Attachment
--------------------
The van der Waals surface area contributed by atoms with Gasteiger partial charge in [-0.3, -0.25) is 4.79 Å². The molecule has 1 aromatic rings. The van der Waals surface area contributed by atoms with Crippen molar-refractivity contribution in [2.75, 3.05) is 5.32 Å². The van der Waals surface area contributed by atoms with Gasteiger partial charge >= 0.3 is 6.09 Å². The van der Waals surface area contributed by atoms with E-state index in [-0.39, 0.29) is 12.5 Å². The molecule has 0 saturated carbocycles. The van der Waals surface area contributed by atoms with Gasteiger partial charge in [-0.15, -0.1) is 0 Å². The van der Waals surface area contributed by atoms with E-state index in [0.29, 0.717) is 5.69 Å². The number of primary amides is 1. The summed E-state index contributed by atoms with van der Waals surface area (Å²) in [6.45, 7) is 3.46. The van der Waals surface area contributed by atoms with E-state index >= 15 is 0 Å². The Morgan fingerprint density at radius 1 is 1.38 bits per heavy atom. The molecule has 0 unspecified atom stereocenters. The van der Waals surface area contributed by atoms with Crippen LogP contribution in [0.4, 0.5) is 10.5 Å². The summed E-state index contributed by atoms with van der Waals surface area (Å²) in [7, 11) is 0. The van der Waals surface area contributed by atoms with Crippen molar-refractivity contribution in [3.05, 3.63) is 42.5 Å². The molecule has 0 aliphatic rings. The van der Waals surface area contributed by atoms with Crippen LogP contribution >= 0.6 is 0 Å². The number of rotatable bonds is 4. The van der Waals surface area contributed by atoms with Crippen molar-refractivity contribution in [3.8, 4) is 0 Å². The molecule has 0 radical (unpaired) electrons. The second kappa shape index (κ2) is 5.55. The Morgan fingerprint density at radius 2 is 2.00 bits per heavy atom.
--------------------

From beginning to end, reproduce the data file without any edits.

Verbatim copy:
The van der Waals surface area contributed by atoms with Gasteiger partial charge in [-0.3, -0.25) is 4.79 Å². The molecule has 1 aromatic rings. The van der Waals surface area contributed by atoms with Crippen molar-refractivity contribution in [2.75, 3.05) is 5.32 Å². The van der Waals surface area contributed by atoms with Gasteiger partial charge >= 0.3 is 6.09 Å². The van der Waals surface area contributed by atoms with E-state index in [-0.39, 0.29) is 12.5 Å². The molecule has 0 saturated carbocycles. The van der Waals surface area contributed by atoms with Gasteiger partial charge in [-0.15, -0.1) is 0 Å². The van der Waals surface area contributed by atoms with E-state index in [0.29, 0.717) is 5.69 Å². The number of primary amides is 1. The summed E-state index contributed by atoms with van der Waals surface area (Å²) in [6.45, 7) is 3.46. The van der Waals surface area contributed by atoms with E-state index >= 15 is 0 Å². The Morgan fingerprint density at radius 1 is 1.38 bits per heavy atom. The molecule has 0 unspecified atom stereocenters. The van der Waals surface area contributed by atoms with Crippen LogP contribution in [0.4, 0.5) is 10.5 Å². The summed E-state index contributed by atoms with van der Waals surface area (Å²) in [7, 11) is 0. The van der Waals surface area contributed by atoms with Crippen molar-refractivity contribution in [3.05, 3.63) is 42.5 Å². The molecule has 0 aliphatic rings. The van der Waals surface area contributed by atoms with Crippen LogP contribution >= 0.6 is 0 Å². The number of rotatable bonds is 4. The van der Waals surface area contributed by atoms with Crippen molar-refractivity contribution in [3.8, 4) is 0 Å². The molecule has 0 radical (unpaired) electrons. The second kappa shape index (κ2) is 5.55. The Morgan fingerprint density at radius 2 is 2.00 bits per heavy atom.